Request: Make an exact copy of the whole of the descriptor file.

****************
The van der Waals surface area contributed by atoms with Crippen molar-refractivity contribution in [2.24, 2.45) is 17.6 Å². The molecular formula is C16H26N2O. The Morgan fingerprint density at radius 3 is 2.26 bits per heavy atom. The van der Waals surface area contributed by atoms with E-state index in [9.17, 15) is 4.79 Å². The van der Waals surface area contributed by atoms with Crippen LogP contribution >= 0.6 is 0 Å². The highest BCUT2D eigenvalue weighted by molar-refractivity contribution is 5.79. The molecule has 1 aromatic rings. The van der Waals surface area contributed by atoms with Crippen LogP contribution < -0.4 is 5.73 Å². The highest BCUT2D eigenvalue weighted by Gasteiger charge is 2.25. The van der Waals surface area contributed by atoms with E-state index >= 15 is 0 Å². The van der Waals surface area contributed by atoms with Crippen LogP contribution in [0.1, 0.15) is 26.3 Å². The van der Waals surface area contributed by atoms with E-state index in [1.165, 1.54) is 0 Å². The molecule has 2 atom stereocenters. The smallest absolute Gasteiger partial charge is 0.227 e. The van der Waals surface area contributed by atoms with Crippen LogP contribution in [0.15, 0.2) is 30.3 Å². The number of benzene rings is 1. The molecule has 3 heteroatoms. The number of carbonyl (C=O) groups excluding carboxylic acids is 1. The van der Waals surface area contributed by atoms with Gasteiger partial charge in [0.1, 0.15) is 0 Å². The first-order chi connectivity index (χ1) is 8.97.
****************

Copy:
The van der Waals surface area contributed by atoms with Crippen molar-refractivity contribution in [2.24, 2.45) is 17.6 Å². The molecular formula is C16H26N2O. The Morgan fingerprint density at radius 3 is 2.26 bits per heavy atom. The van der Waals surface area contributed by atoms with E-state index in [9.17, 15) is 4.79 Å². The van der Waals surface area contributed by atoms with Crippen LogP contribution >= 0.6 is 0 Å². The highest BCUT2D eigenvalue weighted by molar-refractivity contribution is 5.79. The molecule has 1 aromatic rings. The van der Waals surface area contributed by atoms with Crippen LogP contribution < -0.4 is 5.73 Å². The highest BCUT2D eigenvalue weighted by Gasteiger charge is 2.25. The van der Waals surface area contributed by atoms with E-state index >= 15 is 0 Å². The van der Waals surface area contributed by atoms with Crippen LogP contribution in [0.1, 0.15) is 26.3 Å². The van der Waals surface area contributed by atoms with E-state index in [1.165, 1.54) is 0 Å². The molecule has 2 atom stereocenters. The smallest absolute Gasteiger partial charge is 0.227 e. The van der Waals surface area contributed by atoms with Crippen LogP contribution in [0.15, 0.2) is 30.3 Å². The number of benzene rings is 1. The molecule has 3 heteroatoms. The number of carbonyl (C=O) groups excluding carboxylic acids is 1. The van der Waals surface area contributed by atoms with Gasteiger partial charge in [0.1, 0.15) is 0 Å². The first-order chi connectivity index (χ1) is 8.97.